Former foster youth Raven Grice said that while her dorm housing at Cleveland State University is covered by a scholarship, housing stability still is a concern.

"That portion of time - of 'I don't know where I'm going to go' - it's frightening," she said, "and I know that I'm not the only person who has to deal with this. There's thousands of youths across the entire state who have to deal with this because of the pandemic."

The act contains a permanent provision to allow foster youths to start the process of requesting housing assistance before they turn 18. It actually was written with the help of young Ohioans, who traveled to the nation's capital for eight years in a row to work with lawmakers.

Grice also is a member of the Ohio Youth Advisory Board, which is calling for a new national hotline to help foster youths in need of assistance as a result of the pandemic. She said better coordination of information also is needed at the state and local levels.

"If we have resources already listed out, for the youth to be given when they're aging out," she said, "it'd be so much more useful than, 'Oh, you're aged out now. Bye.' That's basically what it seems like."

Roughly one in four young adults leaving foster care experiences homelessness by age 21.

The Role of Independent Living Workers Amidst the Current Pandemic

The OHIO YAB and ACTION Ohio are incredibly happy that Chafee funds have been released by the federal government to the states. We care and recognize that it will take time for those funds to get to counties. We also deeply appreciate Deputy Director Van Deusen's leadership in saying that it's okay for counties to use the Chafee funds they currently have on hand to assist former foster youth ages 26 and under, and Laurie Valentine's willingness to help counties navigate the process.

Our brother of the foster care system, Christopher Patterson has written a wonderful article about how Independent Living Workers are lifelines for foster youth and the unsung heroes amidst the current pandemic. It was published in Youth Today. 



Tuesday, February 9, 2021

Roman Sandhu and Jonathan Thomas in the Columbus Dispatch


Help available to youths aging out of foster care amid pandemic
Megan Henry, Columbus Dispatch, February 9, 2020.

Roman Sandhu entered foster care  when he was 15 and was emancipated after he graduated from Findlay High School in northwest Ohio in 2019. He said the foster care provisions in the relief package passed by Congress in December will help emancipated young people like himself.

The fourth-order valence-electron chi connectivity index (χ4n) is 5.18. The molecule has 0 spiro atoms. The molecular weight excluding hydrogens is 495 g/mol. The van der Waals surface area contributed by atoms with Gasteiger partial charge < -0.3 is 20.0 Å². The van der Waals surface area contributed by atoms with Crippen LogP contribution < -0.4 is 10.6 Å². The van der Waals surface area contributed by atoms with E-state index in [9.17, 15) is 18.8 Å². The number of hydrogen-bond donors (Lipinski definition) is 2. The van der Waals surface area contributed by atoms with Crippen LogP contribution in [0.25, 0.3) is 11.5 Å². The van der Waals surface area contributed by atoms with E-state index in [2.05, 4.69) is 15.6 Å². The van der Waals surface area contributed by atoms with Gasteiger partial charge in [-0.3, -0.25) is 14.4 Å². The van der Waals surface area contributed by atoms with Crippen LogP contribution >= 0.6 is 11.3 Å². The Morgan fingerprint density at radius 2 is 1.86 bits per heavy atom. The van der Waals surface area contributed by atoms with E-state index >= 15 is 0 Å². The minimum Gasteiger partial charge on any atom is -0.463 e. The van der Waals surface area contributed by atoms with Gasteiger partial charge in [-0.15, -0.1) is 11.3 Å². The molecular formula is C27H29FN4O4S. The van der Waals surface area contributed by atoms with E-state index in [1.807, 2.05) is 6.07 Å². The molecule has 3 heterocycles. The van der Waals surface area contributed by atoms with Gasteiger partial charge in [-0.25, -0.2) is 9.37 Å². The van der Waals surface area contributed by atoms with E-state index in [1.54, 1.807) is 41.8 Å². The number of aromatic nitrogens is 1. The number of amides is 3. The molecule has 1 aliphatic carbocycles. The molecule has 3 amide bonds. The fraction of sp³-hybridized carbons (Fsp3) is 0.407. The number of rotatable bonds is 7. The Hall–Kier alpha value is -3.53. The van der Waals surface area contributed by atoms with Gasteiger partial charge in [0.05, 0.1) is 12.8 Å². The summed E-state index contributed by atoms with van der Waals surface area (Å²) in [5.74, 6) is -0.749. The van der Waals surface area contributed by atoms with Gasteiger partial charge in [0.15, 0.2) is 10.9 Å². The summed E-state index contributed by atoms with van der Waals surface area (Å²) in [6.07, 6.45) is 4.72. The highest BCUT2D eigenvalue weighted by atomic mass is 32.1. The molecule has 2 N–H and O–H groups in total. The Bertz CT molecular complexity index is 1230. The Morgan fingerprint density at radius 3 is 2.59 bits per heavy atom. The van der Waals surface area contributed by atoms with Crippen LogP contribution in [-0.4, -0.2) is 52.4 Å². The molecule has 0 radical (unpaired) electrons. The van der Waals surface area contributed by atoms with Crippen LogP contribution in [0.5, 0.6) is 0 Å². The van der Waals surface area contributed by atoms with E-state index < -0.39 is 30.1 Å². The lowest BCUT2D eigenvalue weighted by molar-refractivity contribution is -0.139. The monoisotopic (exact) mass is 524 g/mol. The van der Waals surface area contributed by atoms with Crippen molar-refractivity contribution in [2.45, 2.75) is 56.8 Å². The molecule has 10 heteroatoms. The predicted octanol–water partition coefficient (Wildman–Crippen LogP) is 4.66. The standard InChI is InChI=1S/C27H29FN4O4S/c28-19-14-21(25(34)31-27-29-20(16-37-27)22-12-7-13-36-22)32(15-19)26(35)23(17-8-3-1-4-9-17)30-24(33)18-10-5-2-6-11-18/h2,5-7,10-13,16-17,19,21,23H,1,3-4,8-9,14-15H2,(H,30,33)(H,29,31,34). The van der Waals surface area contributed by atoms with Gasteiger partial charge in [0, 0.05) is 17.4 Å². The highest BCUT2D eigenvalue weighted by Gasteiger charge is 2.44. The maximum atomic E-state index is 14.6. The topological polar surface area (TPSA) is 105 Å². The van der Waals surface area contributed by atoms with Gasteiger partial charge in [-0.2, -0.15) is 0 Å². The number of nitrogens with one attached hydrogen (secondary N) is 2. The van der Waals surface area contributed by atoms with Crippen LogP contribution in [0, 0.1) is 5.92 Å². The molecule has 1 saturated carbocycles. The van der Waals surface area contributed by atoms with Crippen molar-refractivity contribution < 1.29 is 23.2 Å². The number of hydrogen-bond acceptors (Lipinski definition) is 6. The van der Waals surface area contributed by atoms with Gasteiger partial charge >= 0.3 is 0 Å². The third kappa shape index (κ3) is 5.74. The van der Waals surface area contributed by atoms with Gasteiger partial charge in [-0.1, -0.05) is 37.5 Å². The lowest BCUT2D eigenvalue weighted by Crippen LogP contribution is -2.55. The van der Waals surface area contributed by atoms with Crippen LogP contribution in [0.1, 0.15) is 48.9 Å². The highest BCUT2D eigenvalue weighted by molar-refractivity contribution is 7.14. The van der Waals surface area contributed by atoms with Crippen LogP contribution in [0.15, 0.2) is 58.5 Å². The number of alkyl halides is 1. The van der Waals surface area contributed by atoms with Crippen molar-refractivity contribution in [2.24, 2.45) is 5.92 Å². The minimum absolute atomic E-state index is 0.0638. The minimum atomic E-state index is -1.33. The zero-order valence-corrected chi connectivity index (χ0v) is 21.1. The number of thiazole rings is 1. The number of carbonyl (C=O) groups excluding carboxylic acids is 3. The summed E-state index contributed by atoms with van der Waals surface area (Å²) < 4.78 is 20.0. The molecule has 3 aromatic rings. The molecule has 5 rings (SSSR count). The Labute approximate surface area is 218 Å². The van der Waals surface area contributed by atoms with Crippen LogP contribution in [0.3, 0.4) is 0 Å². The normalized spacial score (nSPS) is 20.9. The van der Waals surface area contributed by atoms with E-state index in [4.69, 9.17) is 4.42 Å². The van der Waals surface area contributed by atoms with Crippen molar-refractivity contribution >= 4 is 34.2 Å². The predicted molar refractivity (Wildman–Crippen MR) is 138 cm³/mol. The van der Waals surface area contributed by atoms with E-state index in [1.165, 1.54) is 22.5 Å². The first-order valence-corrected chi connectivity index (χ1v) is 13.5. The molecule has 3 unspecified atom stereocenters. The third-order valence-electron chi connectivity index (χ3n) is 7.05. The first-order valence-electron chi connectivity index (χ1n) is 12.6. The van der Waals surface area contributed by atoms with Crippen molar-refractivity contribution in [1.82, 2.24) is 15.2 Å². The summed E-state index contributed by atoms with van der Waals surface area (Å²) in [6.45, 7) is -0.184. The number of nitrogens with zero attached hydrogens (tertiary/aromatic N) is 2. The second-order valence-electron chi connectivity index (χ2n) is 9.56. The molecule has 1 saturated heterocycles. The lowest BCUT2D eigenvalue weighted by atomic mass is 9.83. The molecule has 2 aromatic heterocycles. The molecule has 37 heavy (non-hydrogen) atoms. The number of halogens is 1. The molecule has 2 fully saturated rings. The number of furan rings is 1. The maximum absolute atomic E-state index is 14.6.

After aging out of foster care when he was 18, Jonathon Thomas was homeless for about a half-year, couch-surfing at his friends' homes.

“I had no biological family,” he said. “I just had nothing.”

Thomas eventually reconnected with the foster family that he had lived with in Bowling Green in northwest Ohio for about two years, but he wishes he had more support in making the transition to living on his own.

More:Dave Thomas Foundation aims to match every foster child with a forever family

“When you find yourself making mistakes, as all young people do, and then there’s nothing for you … you’ll give up on yourself,” said the now-25-year-old. “You give up on life. You think nobody cares.”

Helping foster youth transition into independent living

Two measures intended to help foster care youth — the Supporting Foster Youth and Families through the Pandemic Act and Fostering Stable Housing Opportunities Act — were included in the Consolidated Appropriations Act 2021 signed by then-President Donald Trump in late December.

The $2.3 trillion spending bill combines $900 billion in stimulus relief for the COVID-19 pandemic with a $1.4 trillion omnibus spending bill for the 2021 federal fiscal year.

The measures were passed at a time when more than half of Americans under 30 have moved back home with their parents, something many of these young adults who aged out of the foster care system can't do.

The Fostering Stable Housing Opportunities Act allows foster care youth to sign up for public housing assistance before they turn 18. 

Jonathon Thomas entered foster care in northwest Ohio in 2010 when he was 14. He said he wishes there was more guidance and assistance  to help him with the transition to adulthood when he was aging out of foster care.